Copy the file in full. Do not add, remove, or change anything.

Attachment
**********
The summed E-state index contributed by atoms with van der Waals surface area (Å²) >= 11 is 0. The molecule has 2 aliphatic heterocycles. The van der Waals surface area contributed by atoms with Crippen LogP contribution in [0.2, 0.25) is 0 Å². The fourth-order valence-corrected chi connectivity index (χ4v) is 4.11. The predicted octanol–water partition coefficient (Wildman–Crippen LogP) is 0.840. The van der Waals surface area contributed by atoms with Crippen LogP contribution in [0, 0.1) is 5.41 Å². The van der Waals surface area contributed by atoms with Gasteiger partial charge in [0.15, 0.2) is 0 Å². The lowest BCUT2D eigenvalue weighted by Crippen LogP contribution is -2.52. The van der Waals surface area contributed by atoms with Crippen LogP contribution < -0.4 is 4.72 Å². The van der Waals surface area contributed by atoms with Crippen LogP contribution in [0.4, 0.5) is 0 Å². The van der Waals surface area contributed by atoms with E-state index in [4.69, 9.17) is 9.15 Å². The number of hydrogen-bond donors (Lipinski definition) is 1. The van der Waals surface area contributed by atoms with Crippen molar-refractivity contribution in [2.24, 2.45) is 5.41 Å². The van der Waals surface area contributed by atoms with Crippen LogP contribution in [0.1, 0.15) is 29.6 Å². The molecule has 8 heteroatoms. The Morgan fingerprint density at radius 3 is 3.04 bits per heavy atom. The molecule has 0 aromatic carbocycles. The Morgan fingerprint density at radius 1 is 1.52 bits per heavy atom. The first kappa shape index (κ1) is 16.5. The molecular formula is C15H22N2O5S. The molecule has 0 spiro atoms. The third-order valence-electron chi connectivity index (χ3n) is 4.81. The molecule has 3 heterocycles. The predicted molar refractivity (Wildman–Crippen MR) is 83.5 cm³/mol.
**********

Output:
The summed E-state index contributed by atoms with van der Waals surface area (Å²) >= 11 is 0. The molecule has 2 aliphatic heterocycles. The van der Waals surface area contributed by atoms with Crippen LogP contribution in [0.2, 0.25) is 0 Å². The fourth-order valence-corrected chi connectivity index (χ4v) is 4.11. The predicted octanol–water partition coefficient (Wildman–Crippen LogP) is 0.840. The van der Waals surface area contributed by atoms with Crippen LogP contribution in [0, 0.1) is 5.41 Å². The van der Waals surface area contributed by atoms with Gasteiger partial charge in [0.15, 0.2) is 0 Å². The lowest BCUT2D eigenvalue weighted by Crippen LogP contribution is -2.52. The van der Waals surface area contributed by atoms with Crippen LogP contribution < -0.4 is 4.72 Å². The van der Waals surface area contributed by atoms with Crippen LogP contribution in [0.4, 0.5) is 0 Å². The van der Waals surface area contributed by atoms with E-state index in [4.69, 9.17) is 9.15 Å². The number of hydrogen-bond donors (Lipinski definition) is 1. The van der Waals surface area contributed by atoms with Crippen molar-refractivity contribution in [2.24, 2.45) is 5.41 Å². The van der Waals surface area contributed by atoms with Crippen LogP contribution in [0.1, 0.15) is 29.6 Å². The molecule has 8 heteroatoms. The Morgan fingerprint density at radius 3 is 3.04 bits per heavy atom. The molecule has 0 aromatic carbocycles. The Morgan fingerprint density at radius 1 is 1.52 bits per heavy atom. The first kappa shape index (κ1) is 16.5. The molecular formula is C15H22N2O5S. The molecule has 0 spiro atoms. The third-order valence-electron chi connectivity index (χ3n) is 4.81. The molecule has 3 heterocycles. The predicted molar refractivity (Wildman–Crippen MR) is 83.5 cm³/mol.